Causes of Neck Pain
Neck pain can be acute or chronic and can be caused by several reasons such as activity, lifestyle, age, and trauma. It can also be age related and be down to wear and tear but often due to poor posture. Poor posture creates an imbalance between muscle groups and this in turn causes problems to the joints and nerves. Pilates will focus on improving the mobility, conditioning, and alignment of both the neck and shoulders together as it’s hard to not make a change to one area without affecting the other. The shoulders and neck are always encouraged to work together in Pilates to improve our upper body posture and this will greatly help to treat as well as prevent both neck and shoulder problems. Tightness in the shoulders and neck, plus stiffness in the joints do cause problems. It’s therefore important for us to maintain good head, neck, and shoulder alignment wherever possible as this allows the stabilizing muscles to work well.
However, due to our work and lifestyle this isn’t always easy and if we sit too much, work at computer screens and spend too long looking down at our phones we can develop a forward head posture, compress the back of the neck, and round the shoulders forward. This is called Upper Cross Syndrome where you have tight muscles at the front of the chest and back of the neck but then weakness in the front of the neck and upper back.
There are 7 vertebrae in the neck with joints between the bodies of the vertebrae. The spinal cord runs through the middle and nerves branch out to supply the shoulders arms and head. An artery also runs along each side of the spinal column in the neck supplying blood to the brain. Problems with the joints caused by poor posture, wear and tear, too much sitting or static positions will cause pain around the neck but can also be referred to other parts of the body too. Pain therefore starting in the neck can be felt in different places. For example, lower and middle neck problems can cause hand and shoulder pain, while pain in the upper neck can cause jaw pain and headaches.
How can Pilates help?
Many Pilates exercises use body weight to encourage stability and control around the shoulders whilst maintaining good neck alignment and certain Pilates movements will work to encourage good coordination between muscles and get them engaging in the correct order for good neck and shoulder function. Pilates will help to improve and restore posture of the neck, upper back and shoulder girdle as it focuses on spinal mobility in these areas as well as providing postural re-training and strengthening. It also helps to correct faulty movement patterns. By correcting alignment of the neck and head, Pilates develops neuro muscular performance in the upper back and shoulders preventing further tissue irritation, degeneration and thus helps to reduce pain.
If our alignment is wrong this can cause unnecessary tension as the skull and neck is unsupported. This can happen in some Pilates exercises that involve the head and shoulders to be lifted and it’s therefore important to learn how to maintain a good head and neck position.
The Head Nod is a basic Pilates exercise that will warm-up and strengthen the neck muscles and helps to teach us the correct lifting of the head and shoulders from the mat during exercises.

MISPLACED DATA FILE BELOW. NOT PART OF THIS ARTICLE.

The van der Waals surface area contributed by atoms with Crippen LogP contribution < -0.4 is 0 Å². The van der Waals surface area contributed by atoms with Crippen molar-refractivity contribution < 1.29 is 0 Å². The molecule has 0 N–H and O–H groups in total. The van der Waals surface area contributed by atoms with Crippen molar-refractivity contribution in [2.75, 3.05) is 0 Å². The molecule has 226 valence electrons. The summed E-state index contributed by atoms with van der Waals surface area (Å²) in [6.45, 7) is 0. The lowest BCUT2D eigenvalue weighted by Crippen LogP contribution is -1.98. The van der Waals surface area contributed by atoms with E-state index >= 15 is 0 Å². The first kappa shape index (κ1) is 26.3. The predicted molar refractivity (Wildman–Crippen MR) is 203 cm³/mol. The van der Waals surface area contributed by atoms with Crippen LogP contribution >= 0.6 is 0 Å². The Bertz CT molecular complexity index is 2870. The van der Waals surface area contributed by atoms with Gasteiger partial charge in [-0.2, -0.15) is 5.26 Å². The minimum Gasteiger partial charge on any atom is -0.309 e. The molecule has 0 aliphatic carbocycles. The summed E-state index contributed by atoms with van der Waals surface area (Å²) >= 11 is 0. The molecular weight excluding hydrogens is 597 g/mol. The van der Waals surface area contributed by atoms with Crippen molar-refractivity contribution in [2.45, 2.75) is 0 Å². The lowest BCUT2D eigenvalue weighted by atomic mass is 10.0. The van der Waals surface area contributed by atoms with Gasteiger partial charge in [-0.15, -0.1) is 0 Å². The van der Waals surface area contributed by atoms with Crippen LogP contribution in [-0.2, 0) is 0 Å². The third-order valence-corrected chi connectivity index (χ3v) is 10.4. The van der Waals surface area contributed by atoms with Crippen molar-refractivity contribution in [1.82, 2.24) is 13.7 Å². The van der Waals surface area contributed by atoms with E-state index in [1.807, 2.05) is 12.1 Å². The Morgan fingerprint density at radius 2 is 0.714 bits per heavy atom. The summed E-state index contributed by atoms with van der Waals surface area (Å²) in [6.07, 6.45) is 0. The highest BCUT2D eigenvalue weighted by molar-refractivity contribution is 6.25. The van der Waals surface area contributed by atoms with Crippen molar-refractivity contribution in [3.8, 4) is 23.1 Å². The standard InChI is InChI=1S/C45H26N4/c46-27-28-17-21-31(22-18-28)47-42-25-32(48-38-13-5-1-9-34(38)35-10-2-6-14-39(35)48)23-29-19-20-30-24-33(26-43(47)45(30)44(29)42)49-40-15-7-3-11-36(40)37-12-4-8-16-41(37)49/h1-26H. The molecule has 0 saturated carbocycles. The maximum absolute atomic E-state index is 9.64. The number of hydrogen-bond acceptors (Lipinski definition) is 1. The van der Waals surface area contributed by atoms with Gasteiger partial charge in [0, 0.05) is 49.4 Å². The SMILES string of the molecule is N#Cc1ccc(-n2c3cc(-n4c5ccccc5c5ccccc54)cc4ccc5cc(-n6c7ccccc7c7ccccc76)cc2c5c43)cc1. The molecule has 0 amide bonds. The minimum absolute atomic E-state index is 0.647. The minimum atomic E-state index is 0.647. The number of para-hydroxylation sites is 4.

The Head Nod
- Lie on your back in the Pilates Rest Position. Knees bent, feet hip distance apart, eye gaze straight up (neutral).
- Breathe in to lengthen the back of the neck, tucking the chin towards the chest without forcing it down. More like a gentle nod down of the head. Keep the front of the neck and jaw relaxed.
- Breathe out to release the head back to neutral.
As mentioned earlier, some of the abdominal series of Pilates exercises have the head and shoulders often lifted from the mat. Weak core and abdominals can contribute to neck pain and this can happen when practising Pilates. When you are lifted in an ab curl position with the upper body flexed and the head and shoulders raised from the mat, our core and abdominals must work hard and be strong enough to achieve this. If they are weak and unable to stabilise, our neck muscles will tend to bunch up and overwork. Try and make sure your core muscles are engaged correctly before lifting and keep awareness with them throughout. Start with the head nod then engage the abdominals by sliding the ribs down towards the hips. Stay engaged as you lower the head and shoulders.
Tips for safe and effective Pilates Practice
- If you feel neck pain, pause, put your head down, re-engage the core and start again. Don’t work through neck pain.
- Keep a small fist size space under the chin when your head is up. Or try imagining a ripe peach under the chin that you don’t want to squash!
- Modify the exercise by supporting the head with the hands, a band or even keep the head down on a thin head support.
If you do have to sit in a static position for long and work at a desk and behind a computer or perhaps do lots of driving, try and sit with good support and in good posture and be aware of your neck and shoulder alignment. Have the chin tucked in, back of the neck long and the shoulder blades gently pulling back and down into the mid back. I would always recommend a programme that targets the upper body postural muscles that support the neck and work on strengthening the mid and upper back. A tailored or group Pilates session which is modified to suit an individual will work to stabilize the neck and shoulder muscles and help to avoid as well as reduce pain and discomfort. Worth a try!Favourite?